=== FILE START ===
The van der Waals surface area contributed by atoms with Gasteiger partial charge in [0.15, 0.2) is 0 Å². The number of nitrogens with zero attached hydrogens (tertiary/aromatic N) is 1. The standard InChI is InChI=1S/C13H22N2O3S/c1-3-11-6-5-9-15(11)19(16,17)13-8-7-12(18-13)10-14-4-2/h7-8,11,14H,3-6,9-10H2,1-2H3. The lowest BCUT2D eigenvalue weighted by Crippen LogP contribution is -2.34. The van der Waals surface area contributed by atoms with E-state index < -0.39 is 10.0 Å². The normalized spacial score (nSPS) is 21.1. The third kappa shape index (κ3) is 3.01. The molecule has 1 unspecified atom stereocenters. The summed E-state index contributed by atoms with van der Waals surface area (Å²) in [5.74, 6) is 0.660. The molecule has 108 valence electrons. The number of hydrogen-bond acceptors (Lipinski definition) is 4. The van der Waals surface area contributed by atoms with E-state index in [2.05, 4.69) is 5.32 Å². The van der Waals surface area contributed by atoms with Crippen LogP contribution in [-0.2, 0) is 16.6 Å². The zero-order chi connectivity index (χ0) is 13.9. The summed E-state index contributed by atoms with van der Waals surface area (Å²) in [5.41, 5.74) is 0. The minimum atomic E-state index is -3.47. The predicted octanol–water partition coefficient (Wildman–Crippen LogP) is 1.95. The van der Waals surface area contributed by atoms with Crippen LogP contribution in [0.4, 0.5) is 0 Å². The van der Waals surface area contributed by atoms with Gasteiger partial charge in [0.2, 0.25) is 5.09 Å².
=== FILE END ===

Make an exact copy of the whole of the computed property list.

The van der Waals surface area contributed by atoms with Gasteiger partial charge in [0.15, 0.2) is 0 Å². The number of nitrogens with zero attached hydrogens (tertiary/aromatic N) is 1. The standard InChI is InChI=1S/C13H22N2O3S/c1-3-11-6-5-9-15(11)19(16,17)13-8-7-12(18-13)10-14-4-2/h7-8,11,14H,3-6,9-10H2,1-2H3. The lowest BCUT2D eigenvalue weighted by Crippen LogP contribution is -2.34. The van der Waals surface area contributed by atoms with E-state index < -0.39 is 10.0 Å². The normalized spacial score (nSPS) is 21.1. The third kappa shape index (κ3) is 3.01. The molecule has 1 unspecified atom stereocenters. The summed E-state index contributed by atoms with van der Waals surface area (Å²) in [5.74, 6) is 0.660. The molecule has 108 valence electrons. The number of hydrogen-bond acceptors (Lipinski definition) is 4. The van der Waals surface area contributed by atoms with E-state index in [2.05, 4.69) is 5.32 Å². The van der Waals surface area contributed by atoms with Crippen LogP contribution in [-0.2, 0) is 16.6 Å². The zero-order chi connectivity index (χ0) is 13.9. The summed E-state index contributed by atoms with van der Waals surface area (Å²) in [5.41, 5.74) is 0. The minimum atomic E-state index is -3.47. The predicted octanol–water partition coefficient (Wildman–Crippen LogP) is 1.95. The van der Waals surface area contributed by atoms with Crippen LogP contribution in [0.4, 0.5) is 0 Å². The van der Waals surface area contributed by atoms with Gasteiger partial charge in [0.2, 0.25) is 5.09 Å².